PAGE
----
The novelist Ian McEwan has launched an astonishingly strong attack on Islamism, saying that he “despises” it and accusing it of “wanting to create a society that I detest”. His words, in an interview with an Italian newspaper, could, in today’s febrile legalistic climate, lay him open to being investigated for a “hate crime”.
In an interview with Guido Santevecchi, a London correspondent for Corriere della Sera, the Booker-winning novelist said he rarely grants interviews on controversial issues “because I have to be careful to protect my privacy”. But he said that he was glad to leap to the defence of his old friend Martin Amis when the latter’s attacks on Muslims brought down charges of racism on his head. He made an exception of the Islamic issue out of friendship to Amis, and because he shares the latter’s strong opinions.
“A dear friend had been called a racist,” he said. “As soon as a writer expresses an opinion against Islamism, immediately someone on the left leaps to his feet and claims that because the majority of Muslims are dark-skinned, he who criticises it is racist.
“This is logically absurd and morally unacceptable. Martin is not a racist. And I myself despise Islamism, because it wants to create a society that I detest, based on religious belief, on a text, on lack of freedom for women, intolerance towards homosexuality and so on—we know it well.”
McEwan—author of On Chesil Beach and the acclaimed Atonement and Enduring Love—has spoken on the issue of Islamism before, telling The New York Times last December: “All religions make very big claims about the world, and it should be possible in an open society to dispute them. It should be possible to say, ‘I find some ideas in Islam questionable’ without being called a racist.”
But his words in the Corriere interview are far stronger, although they do fall short of the invective deployed by Martin Amis. He has said “the Muslim community will have to suffer until it gets its house in order”, and told The Independent’s columnist Yasmin Alibhai-Brown, a Muslim, in an open letter: “Islamism, in most of its manifestations, not only wants to kill me—it wants to kill you.”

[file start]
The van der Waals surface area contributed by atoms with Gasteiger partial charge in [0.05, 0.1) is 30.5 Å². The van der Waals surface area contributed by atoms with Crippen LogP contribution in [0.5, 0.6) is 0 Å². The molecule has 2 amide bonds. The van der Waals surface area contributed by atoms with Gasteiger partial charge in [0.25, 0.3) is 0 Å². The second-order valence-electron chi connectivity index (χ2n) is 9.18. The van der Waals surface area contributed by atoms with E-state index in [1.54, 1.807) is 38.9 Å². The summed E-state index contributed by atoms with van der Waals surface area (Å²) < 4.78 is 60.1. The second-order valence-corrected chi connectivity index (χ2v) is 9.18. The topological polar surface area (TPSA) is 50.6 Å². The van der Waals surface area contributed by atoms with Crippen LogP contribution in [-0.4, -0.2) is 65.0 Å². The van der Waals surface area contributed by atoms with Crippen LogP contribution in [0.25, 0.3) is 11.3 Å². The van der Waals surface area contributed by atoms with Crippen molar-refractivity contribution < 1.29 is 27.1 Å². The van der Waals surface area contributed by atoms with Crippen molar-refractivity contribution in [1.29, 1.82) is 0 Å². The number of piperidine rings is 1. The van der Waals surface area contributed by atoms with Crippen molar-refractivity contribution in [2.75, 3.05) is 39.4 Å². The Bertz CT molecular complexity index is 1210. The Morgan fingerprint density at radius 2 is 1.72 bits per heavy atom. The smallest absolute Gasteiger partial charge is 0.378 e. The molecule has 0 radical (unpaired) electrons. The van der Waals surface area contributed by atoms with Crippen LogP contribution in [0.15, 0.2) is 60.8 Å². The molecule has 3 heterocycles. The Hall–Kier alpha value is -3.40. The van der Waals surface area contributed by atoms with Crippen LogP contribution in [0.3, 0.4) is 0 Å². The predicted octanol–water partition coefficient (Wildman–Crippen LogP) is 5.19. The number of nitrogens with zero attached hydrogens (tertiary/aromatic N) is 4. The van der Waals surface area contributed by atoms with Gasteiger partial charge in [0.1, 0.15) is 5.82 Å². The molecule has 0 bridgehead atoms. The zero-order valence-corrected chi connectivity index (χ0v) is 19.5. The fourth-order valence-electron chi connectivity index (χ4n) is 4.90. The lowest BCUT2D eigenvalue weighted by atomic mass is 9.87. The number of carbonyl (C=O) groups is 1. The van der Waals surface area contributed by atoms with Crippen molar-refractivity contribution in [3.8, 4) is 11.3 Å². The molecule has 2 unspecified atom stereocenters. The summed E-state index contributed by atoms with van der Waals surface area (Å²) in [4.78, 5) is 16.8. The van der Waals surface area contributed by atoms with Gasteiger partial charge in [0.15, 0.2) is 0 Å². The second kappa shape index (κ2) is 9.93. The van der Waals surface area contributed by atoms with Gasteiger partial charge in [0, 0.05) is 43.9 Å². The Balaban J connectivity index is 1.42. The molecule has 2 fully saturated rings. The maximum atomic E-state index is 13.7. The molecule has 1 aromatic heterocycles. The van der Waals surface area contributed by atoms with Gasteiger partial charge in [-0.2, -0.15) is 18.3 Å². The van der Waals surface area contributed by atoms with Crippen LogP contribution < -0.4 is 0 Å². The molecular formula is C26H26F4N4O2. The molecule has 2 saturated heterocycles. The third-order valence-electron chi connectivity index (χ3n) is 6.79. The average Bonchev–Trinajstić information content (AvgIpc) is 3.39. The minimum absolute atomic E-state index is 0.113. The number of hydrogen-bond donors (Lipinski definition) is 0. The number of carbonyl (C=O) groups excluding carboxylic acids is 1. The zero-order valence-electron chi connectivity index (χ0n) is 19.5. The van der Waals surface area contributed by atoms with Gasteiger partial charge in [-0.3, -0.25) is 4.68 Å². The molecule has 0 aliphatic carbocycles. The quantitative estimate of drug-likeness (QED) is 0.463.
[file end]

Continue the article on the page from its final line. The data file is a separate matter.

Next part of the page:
McEwan’s interviewer pointed out that there exist equally hard-line schools of thought within Christianity, for example in the United States. “I find them equally absurd,” McEwan replied. “I don’t like these medieval visions of the world according to which God is coming to save the faithful and to damn the others. But those American Christians don’t want to kill anyone in my city, that’s the difference.”
But McEwan’s specific irritation is reserved for those who find ideological grounds to condemn his and Amis’s views. “When you ask a novelist or a poet about his vision regarding an aspect of the world, you don’t get the response of a politician or a sociologist, but even if you don’t like what he says you have to accept it, you can’t react with defamation. Martin is not a racist, and neither am I.”
Elsewhere in the interview McEwan serenely predicted the Balkanisation of the United Kingdom. “Great Britain is an artificial construction of three or four nations. I’m waiting for the Northern Irish to unite with the Irish Republic sooner or later, and also Scotland could go its own way and become independent.”
Does the prospect disturb him? “No,” he replied, “I think that at this point we should start to reflect on Englishness: this is the country of Shakespeare, of Milton, Newton, Darwin . . .”